1996 National Household Survey on Drug Abuse: Preliminary Results

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I. Sample Design

The sample design of the survey has changed over time, but it has always been representative of the U.S. general population age 12 and older and has always oversampled youths and young adults. The 1996 NHSDA employed a multistage area probability sample of 18,269 persons. The first stage of selection is a sample of 115 Primary Sampling Units (PSUs), each consisting of counties (administrative subdivisions of States) or groups of counties such as metropolitan areas. Within these PSUs, segments (such as city blocks or enumeration districts) are selected. In 1996, 1,940 segments were selected, and in each of these segments a listing of all addresses was made, from which a sample of 67,049 addresses was selected. Of these, 56,912 were determined to be eligible sample units. In these sample units (which can be either households or units within group quarters), sample persons were randomly selected (with unequal probabilities) using a screening procedure carried out by interviewers.

The 1996 NHSDA sampled segments were allocated equally into four separate samples, one for each three month period during the year, so that the survey is essentially continuously in the field. By assigning the appropriate selection probabilities at the PSU, segment, and person levels, oversampling of certain subpopulations of interest is accomplished. In 1996, these subpopulations were young people (age 12-34), African-Americans and Hispanics.

II. Data Collection Methodology

The data collection method used in the NHSDA is to conduct in-person interviews with sample persons, incorporating procedures that would be likely to maximize respondents' cooperation and willingness to report honestly about their illicit drug use behavior. Introductory letters are sent to sampled addresses, followed by an interviewer visit. A five-minute screening procedure involves listing all household members along with their basic demographic data and possible selection of sample person(s). This selection process is designed to provide the necessary sample sizes for specified population groups by selecting either 0, 1, or 2 persons per household, depending on the composition of the household.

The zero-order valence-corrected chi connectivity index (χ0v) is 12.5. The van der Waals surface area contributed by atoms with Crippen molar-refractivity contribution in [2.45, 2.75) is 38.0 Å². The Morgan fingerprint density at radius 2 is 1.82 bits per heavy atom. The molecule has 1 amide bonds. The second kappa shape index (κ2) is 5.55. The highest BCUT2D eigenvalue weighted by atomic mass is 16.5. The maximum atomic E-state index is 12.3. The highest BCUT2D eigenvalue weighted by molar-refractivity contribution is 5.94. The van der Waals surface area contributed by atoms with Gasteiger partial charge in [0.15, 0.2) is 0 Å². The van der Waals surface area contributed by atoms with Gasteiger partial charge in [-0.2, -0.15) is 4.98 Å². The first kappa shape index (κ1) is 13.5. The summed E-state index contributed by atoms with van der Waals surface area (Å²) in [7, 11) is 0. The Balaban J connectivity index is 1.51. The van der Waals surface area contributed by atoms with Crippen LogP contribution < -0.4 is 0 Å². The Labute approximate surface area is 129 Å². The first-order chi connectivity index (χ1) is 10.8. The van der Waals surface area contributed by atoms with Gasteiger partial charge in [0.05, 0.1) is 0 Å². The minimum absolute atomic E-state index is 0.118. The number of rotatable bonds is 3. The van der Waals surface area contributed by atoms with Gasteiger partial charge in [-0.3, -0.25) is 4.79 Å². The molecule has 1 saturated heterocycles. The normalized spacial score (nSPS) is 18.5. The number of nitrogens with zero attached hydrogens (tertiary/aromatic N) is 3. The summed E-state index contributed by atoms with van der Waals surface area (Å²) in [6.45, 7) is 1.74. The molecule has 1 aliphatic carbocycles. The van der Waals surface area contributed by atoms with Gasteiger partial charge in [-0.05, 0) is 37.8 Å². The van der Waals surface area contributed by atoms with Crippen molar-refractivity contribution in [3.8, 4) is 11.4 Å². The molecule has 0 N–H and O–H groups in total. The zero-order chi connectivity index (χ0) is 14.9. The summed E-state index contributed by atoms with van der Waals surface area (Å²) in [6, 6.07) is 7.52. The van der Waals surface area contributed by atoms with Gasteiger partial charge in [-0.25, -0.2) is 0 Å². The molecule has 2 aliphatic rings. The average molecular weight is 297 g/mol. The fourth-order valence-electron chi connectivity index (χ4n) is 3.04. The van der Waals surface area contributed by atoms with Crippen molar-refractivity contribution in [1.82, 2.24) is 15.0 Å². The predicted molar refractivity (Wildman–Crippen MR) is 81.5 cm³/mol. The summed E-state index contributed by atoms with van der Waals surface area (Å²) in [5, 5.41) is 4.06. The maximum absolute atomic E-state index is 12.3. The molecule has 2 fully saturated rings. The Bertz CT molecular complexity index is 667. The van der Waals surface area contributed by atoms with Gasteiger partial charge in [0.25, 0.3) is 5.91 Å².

Interviewers attempt to conduct interviews in a private place, away from other household members. The interview averages about an hour, and includes a combination of interviewer-administered and self-administered questions. With this procedure, the answers to sensitive questions (such as those on illicit drug use) are recorded by the respondent and not seen or reviewed by the interviewer. After these answer sheets are completed, they are placed by the respondent in an envelope, which is sealed and mailed to the contractor, Research Triangle Institute, with no personal identifying information attached.

III. Data Processing

Upon receipt, questionnaires are checked for critical identification and demographic data, then keyed to disk. This creates a file consisting of one record for each completed interview. Extensive within-record consistency checks and resolution of most inconsistencies and missing data are done using machine editing routines, called logical imputation. For some key variables that still have missing values after the application of logical imputation, statistical imputation is used to replace the missing data with appropriate valid response codes. Two types of statistical imputation procedures are used. Hot-deck imputation involves the replacement of a missing value with a valid code taken from another respondent who is "similar" and has complete data. Logistic regression models are also used to determine replacement values for some variables.

Each record (i.e., respondent) is assigned an analysis weight which incorporates:

a.The inverse of the selection probability for the respondent. This is the product of the inverses of selection probabilities at each stage of sampling.

b.Adjustments for household and person-level nonresponse.

c.Poststratification adjustment to Census projections (of the civilian noninstitutionalized population of the total U.S.) for the midpoint of each NHSDA data collection period. Adjustments are made to age, sex, and race/ethnicity distributions (see Appendix 2 for a discussion of the poststratification adjustment).

Data are generally released to the public about six months after the end of data collection. Public use data files are available 1-2 years after completion of data collection.

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This page was last updated on February 05, 2009.